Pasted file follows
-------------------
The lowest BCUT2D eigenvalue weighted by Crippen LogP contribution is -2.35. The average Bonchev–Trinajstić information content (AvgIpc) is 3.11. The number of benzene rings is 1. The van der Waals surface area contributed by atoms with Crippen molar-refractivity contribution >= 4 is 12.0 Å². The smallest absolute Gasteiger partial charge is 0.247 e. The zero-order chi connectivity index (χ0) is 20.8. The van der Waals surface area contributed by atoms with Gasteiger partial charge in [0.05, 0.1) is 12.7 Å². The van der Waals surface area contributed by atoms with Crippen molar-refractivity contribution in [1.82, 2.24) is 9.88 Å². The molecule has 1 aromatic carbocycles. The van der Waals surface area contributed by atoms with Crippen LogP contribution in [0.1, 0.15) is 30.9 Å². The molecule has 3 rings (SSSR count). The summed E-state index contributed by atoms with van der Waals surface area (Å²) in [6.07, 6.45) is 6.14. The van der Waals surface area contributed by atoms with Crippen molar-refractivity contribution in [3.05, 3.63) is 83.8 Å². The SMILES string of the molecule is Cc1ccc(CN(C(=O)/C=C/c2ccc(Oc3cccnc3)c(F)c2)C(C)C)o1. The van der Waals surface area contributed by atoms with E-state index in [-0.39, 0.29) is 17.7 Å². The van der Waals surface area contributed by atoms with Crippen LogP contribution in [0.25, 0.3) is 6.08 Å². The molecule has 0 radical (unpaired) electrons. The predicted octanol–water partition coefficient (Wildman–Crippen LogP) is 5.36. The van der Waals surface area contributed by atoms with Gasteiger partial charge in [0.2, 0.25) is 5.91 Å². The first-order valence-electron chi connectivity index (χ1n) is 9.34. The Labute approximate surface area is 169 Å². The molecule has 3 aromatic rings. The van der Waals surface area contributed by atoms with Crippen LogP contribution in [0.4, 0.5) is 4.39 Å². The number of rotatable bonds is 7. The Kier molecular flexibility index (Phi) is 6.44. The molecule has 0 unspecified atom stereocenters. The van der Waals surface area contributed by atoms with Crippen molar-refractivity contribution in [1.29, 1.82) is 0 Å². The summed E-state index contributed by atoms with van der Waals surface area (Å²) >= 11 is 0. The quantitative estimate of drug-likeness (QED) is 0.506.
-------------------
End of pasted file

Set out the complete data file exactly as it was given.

The lowest BCUT2D eigenvalue weighted by Crippen LogP contribution is -2.35. The average Bonchev–Trinajstić information content (AvgIpc) is 3.11. The number of benzene rings is 1. The van der Waals surface area contributed by atoms with Crippen molar-refractivity contribution >= 4 is 12.0 Å². The smallest absolute Gasteiger partial charge is 0.247 e. The zero-order chi connectivity index (χ0) is 20.8. The van der Waals surface area contributed by atoms with Gasteiger partial charge in [0.05, 0.1) is 12.7 Å². The van der Waals surface area contributed by atoms with Crippen molar-refractivity contribution in [1.82, 2.24) is 9.88 Å². The molecule has 1 aromatic carbocycles. The van der Waals surface area contributed by atoms with Crippen LogP contribution in [0.1, 0.15) is 30.9 Å². The molecule has 3 rings (SSSR count). The summed E-state index contributed by atoms with van der Waals surface area (Å²) in [6.07, 6.45) is 6.14. The van der Waals surface area contributed by atoms with Crippen molar-refractivity contribution in [3.05, 3.63) is 83.8 Å². The SMILES string of the molecule is Cc1ccc(CN(C(=O)/C=C/c2ccc(Oc3cccnc3)c(F)c2)C(C)C)o1. The van der Waals surface area contributed by atoms with E-state index in [-0.39, 0.29) is 17.7 Å². The van der Waals surface area contributed by atoms with Crippen LogP contribution in [0.25, 0.3) is 6.08 Å². The molecule has 0 radical (unpaired) electrons. The predicted octanol–water partition coefficient (Wildman–Crippen LogP) is 5.36. The van der Waals surface area contributed by atoms with Gasteiger partial charge in [0.2, 0.25) is 5.91 Å². The first-order valence-electron chi connectivity index (χ1n) is 9.34. The Labute approximate surface area is 169 Å². The molecule has 3 aromatic rings. The van der Waals surface area contributed by atoms with Crippen LogP contribution in [0.4, 0.5) is 4.39 Å². The number of rotatable bonds is 7. The Kier molecular flexibility index (Phi) is 6.44. The molecule has 0 unspecified atom stereocenters. The van der Waals surface area contributed by atoms with Crippen molar-refractivity contribution in [1.29, 1.82) is 0 Å². The summed E-state index contributed by atoms with van der Waals surface area (Å²) >= 11 is 0. The quantitative estimate of drug-likeness (QED) is 0.506.